Q: How did it all begin, your work with the Charter for Compassion?
Well, I think it all started when I was a child from a hyphenated American family, in this case Croatian-American. I grew up in an immigrant neighborhood and experienced diversity first hand, through friendships and neighbors, and that kind of sparked how I felt about the world and the people in it. And that look of diversity continued, even when I went to college. The beginning part of my life was in Pennsylvania, in the eastern, middle Atlantic region of the US, and then I went to college in the South and experienced a whole other group of people. And to a certain extent I marched into a new part of history because Martin Luther King at that time was really centered on his work in the South and was involved in programs in the Kentucky area where I too was involved. So, that’s how it all started.
I went into education and went to Chicago, which was the hotbed of the Civil Rights Movement in the in the north at the time. As a matter of fact, MLK moved to Chicago for a while, so I got very involved with that. Maybe it was serendipitous, but there was also a bit of madness and planning attached to it as well.
Q: You have written a lot of educational content, books, curricula. Would you like to talk about that part of your work?
I feel that I have two homes other than the United States. One is India, because I received a Fulbright-Hayes Scholarship early in my teaching career and found myself traveling through India and working on a book with two colleagues. We looked at the creations of India, so I got an incredible exposure to the people, the languages, the religions, certainly the arts and crafts, and the history. Somewhere along the line, I wrote another book with a colleague on the cotton industry in India, as kind of a supplement to education, to make the US Civil War understandable from a whole new perspective.
That was very important to me, and I’ve been back to India almost every year since, with different projects. I feel very much at home and certainly love the people and the vibrancy of India, and the phrase, It's no problem. It permeates you when you hear it so much and you begin to see the way people interact with one another; in trying situations they can overcome problems.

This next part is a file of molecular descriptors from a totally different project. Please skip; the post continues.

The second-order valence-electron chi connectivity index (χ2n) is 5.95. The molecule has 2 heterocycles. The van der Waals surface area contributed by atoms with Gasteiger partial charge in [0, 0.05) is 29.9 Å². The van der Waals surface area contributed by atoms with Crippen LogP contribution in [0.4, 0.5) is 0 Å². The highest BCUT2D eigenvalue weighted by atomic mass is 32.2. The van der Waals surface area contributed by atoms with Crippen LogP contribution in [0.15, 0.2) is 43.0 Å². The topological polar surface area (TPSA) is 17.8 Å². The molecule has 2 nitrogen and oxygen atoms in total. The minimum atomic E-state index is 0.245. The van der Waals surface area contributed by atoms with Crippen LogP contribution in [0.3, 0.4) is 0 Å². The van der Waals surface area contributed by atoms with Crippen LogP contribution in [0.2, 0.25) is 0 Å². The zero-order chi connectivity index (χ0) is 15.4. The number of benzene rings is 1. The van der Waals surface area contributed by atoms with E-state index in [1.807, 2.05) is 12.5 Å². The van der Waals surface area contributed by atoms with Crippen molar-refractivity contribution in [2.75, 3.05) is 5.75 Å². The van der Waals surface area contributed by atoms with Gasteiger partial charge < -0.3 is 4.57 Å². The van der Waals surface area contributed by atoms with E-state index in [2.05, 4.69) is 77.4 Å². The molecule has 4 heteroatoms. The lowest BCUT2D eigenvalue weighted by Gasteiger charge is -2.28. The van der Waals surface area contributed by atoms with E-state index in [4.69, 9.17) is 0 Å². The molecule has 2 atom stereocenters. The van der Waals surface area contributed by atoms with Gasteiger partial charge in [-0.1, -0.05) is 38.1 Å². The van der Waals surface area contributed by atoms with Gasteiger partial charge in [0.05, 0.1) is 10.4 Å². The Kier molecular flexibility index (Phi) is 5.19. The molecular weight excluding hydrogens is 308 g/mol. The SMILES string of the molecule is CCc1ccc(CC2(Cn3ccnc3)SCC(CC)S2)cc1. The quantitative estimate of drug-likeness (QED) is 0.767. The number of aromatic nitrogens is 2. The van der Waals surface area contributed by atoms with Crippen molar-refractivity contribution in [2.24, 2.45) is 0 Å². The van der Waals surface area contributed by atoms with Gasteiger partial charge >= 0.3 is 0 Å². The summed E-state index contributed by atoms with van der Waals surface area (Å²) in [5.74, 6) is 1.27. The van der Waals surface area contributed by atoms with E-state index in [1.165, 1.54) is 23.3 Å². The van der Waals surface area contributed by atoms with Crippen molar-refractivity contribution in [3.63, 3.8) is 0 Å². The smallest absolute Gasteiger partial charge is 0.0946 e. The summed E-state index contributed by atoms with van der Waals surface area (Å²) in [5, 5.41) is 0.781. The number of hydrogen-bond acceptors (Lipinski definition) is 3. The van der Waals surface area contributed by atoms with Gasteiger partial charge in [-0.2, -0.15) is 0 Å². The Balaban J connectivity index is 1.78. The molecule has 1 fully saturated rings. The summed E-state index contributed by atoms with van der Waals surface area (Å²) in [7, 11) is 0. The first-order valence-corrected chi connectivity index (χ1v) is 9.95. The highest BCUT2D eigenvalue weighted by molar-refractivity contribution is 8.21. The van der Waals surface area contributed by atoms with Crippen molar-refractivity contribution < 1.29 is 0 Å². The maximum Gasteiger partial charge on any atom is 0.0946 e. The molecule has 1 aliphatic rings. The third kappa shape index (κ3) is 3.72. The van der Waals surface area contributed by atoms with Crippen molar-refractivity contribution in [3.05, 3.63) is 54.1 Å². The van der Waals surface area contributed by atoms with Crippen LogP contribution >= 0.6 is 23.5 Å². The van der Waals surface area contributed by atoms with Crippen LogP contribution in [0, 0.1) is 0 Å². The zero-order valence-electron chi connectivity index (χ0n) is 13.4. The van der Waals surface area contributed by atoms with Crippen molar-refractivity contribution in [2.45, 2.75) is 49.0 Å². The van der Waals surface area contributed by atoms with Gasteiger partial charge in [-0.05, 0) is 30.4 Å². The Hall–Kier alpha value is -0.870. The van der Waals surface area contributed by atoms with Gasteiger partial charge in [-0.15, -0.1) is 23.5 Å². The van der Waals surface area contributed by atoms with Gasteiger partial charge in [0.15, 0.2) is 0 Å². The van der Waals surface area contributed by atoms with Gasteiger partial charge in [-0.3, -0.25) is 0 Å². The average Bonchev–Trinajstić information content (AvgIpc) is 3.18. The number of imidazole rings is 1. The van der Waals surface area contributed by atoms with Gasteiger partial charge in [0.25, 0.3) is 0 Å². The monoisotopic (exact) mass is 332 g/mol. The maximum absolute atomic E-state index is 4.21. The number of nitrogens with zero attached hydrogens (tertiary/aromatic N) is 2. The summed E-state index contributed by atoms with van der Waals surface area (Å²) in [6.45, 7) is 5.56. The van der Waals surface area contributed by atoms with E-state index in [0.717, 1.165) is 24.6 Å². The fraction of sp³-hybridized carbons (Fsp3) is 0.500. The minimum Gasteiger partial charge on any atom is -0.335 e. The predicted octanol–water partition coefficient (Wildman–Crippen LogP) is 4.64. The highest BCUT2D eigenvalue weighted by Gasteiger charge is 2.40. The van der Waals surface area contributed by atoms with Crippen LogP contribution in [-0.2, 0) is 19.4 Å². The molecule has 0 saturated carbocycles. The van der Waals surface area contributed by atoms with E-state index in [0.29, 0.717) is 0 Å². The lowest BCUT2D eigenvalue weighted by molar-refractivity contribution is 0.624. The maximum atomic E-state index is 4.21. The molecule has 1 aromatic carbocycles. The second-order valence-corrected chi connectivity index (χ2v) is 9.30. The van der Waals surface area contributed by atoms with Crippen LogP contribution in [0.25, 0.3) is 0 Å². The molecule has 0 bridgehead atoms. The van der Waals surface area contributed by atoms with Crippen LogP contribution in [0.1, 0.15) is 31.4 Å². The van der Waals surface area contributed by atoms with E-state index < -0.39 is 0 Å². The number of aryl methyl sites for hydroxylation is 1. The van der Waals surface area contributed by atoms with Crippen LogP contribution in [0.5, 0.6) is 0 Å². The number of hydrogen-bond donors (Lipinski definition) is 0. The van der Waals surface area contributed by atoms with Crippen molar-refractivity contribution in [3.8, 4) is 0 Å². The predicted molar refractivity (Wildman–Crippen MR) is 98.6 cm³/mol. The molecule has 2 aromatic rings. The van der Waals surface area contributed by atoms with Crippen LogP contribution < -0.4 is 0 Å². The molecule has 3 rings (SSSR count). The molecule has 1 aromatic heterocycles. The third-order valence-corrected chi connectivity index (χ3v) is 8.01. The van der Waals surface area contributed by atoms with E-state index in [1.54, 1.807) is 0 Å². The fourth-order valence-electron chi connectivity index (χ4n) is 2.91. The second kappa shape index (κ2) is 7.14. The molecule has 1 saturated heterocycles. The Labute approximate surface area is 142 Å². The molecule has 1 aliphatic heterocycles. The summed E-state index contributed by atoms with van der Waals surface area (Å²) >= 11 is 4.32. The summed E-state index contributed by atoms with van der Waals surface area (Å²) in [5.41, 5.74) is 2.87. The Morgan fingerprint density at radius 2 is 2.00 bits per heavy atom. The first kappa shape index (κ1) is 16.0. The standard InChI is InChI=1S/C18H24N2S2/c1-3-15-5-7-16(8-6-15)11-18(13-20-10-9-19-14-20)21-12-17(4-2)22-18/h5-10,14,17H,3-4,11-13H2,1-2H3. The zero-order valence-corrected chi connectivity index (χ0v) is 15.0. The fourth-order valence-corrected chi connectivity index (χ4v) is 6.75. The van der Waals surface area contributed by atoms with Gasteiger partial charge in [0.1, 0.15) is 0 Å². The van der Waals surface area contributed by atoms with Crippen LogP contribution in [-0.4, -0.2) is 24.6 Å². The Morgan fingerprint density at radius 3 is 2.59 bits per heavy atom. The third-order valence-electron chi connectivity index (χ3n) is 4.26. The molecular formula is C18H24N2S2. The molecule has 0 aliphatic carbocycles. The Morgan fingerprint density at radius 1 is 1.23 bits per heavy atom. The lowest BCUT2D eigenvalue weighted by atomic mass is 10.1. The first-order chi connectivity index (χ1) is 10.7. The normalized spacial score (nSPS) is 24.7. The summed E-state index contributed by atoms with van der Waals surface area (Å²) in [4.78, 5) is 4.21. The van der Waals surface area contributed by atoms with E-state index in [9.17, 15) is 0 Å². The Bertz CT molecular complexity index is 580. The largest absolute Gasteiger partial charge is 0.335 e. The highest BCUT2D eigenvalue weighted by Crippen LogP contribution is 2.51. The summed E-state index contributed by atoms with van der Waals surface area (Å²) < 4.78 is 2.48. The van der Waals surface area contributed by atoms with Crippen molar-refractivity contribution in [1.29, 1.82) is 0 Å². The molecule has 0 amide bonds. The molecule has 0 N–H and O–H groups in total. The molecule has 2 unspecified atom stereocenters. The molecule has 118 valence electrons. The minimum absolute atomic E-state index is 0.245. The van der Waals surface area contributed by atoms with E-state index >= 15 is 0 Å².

And the other place I call home is Mexico. When you see the textiles in Mexico and those in India, you see the similarities, the colors, the vibrancy, the large number of indigenous people in both countries, and the ingenuity. It’s just remarkable. In terms of curriculum writing, my students would laugh at me when they saw me carrying all these books, and they would warn me that I would get “curriculum elbow,” like people get tennis elbow. But I feel that part of our responsibility is to understand the different perspectives that people hold and why they hold them. Understanding time, and space, and culture, is extremely important to really delve into the perspectives that other people hold, to begin a dialogue, and to understand people who are different from yourself.
Q: Beautiful! And that is pretty much what compassion is all about, isn’t it?
Yes, it is. I’ve not heard anyone say this, but I’m sure it’s been said that compassion is acting in solidarity with other people. And when you act in solidarity with others, you take the lead from them, don’t you? You don’t come in and say, “I have the solution!” Rather, you explore collectively what that solution might be. Oftentimes, I feel that our own personal wisdom gets in the way of really being effective.
Q: How did your work in the field of compassion begin?
That’s a really wonderful question, and one that each person needs to reflect on throughout their life. I had incredible role models, primarily my grandparents. I was fortunate to be graced by them. Although I didn’t live with them, my family lived very close by, and I think it was my grandmother who really taught us how to interact with others. And, as an immigrant family, my grandparents set the stage for being part of the community. Now that I look at it, I’m quite certain that they felt responsible for their community, and that there were always exchanges.
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